“What is with all of the St. Andrew’s”?
“Why does every Presbyterian church seem to be named St. Andrew’s”?
And even though that is not strictly true – we have, after all, names like Calvin Go-Forth Presbyterian, Knox Presbyterian, Norman Kennedy Presbyterian, Forbes Presbyterian and so on – we do, I should think, have more St. Andrew’s than any other denomination would be able to lay claim to, and I hope, by the end of this message, you will agree that that is something to be proud of.
For myself, as an adult convert, as someone who has been a member of the Presbyterian Church for only 10 years, I now find myself serving and working in my 4th St. Andrew’s already.
I heard the Gospel and became a member at St. Andrew’s Lethbridge.
During seminary, I lived and served as a student chaplain at St. Andrew’s Hall in Vancouver.
I served as a summer student minister at St. Andrew’s in Salmon Arm, BC
And I received my first ordained call here at St. Andrew’s Saskatoon. One day, as I am looking back on the whole of my ministry career, I hope that I will be able to say that I only served at churches called St. Andrew’s.
But back to the question, “Why all the St. Andrew’s?”
What is it about “St. Andrew” that makes him so synonymous with the Presbyterian church two-thousand years after introducing his brother to Jesus, and what does this have to do with our call to mission at home and in the world now?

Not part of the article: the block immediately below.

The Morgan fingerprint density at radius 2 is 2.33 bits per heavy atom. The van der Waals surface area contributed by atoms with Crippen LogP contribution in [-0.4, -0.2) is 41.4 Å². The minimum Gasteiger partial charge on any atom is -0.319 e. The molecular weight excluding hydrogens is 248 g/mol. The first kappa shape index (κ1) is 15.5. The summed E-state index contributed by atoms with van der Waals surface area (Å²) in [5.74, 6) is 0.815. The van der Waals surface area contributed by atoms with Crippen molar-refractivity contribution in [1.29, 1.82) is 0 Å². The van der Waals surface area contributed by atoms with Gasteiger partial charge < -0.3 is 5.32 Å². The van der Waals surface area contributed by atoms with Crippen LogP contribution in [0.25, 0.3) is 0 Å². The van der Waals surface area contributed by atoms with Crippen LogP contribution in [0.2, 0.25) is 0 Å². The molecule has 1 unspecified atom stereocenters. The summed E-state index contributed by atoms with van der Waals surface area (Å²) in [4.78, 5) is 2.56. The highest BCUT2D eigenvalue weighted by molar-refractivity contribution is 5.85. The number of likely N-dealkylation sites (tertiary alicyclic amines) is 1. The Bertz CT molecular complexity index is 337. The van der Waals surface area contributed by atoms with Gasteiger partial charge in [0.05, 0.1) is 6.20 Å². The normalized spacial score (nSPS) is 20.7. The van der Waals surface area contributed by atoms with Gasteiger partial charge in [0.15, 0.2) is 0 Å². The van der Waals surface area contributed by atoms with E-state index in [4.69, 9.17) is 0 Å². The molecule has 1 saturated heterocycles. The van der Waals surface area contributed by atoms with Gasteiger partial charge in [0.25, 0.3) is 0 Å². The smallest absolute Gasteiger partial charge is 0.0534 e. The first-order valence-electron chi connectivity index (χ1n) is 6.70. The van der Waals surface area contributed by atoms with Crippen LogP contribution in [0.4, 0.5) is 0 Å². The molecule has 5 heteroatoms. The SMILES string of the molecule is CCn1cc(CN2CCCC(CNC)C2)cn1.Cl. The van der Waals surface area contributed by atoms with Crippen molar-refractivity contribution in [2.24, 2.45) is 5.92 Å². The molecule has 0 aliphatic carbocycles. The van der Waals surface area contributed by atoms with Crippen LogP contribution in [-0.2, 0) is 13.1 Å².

This morning, as we heard John’s version of how Jesus gained his first two disciples, how they literally began following Jesus down the street, we have heard how God’s purposes of calling people to Jesus have not actually changed that much from the beginning to the present day.
In the beginning of Jesus’ ministry, just as today, God calls people to know and to follow Jesus in the simplest and seemingly “most random” of ways.
Just as the unknown disciple in this story felt the urge to suddenly stop following John and start following Jesus, we have among us in this room people who have also left their old lives and habits and decided to follow Christ.
Just as in our text this morning, when Simon Peter came to be called “the rock” of Jesus’ church only through the action and invitation of two disciples before him, we have in this room people who have been invited to follow Jesus by the invitation of friends of friends.
Both in the time of the disciples and now, the action that results in a person following Jesus often appears to be less scripted and more improv.
God has not stopped using simple decisions, gut decisions, friends of friends to call his people together, and he is not likely to stop.
I myself, first walked through the door of St. Andrew’s Presbyterian church in Lethbridge through the invitation of one who already knew Jesus and wanted to introduce me, something I am truly grateful for.
But, my friends, let us not think that the richness of this morning’s Good News ends there, let us not think that “all we have to do” is invite 10 friends, and they will invite 10 friends and so on, life and church are a bit more complicated than that.
The figure of Andrew the Disciple invites us not simply to invite our friends to church, not simply to practice the fundamentals of “home mission,” but also to know him and his faithfulness, and to know God’s faithfulness to not only the star disciples, the Simon Peters of the world, but also their brothers and sisters in Christ, those who, like Andrew, practice a faith that is not so widely celebrated, but no less deeply transformative.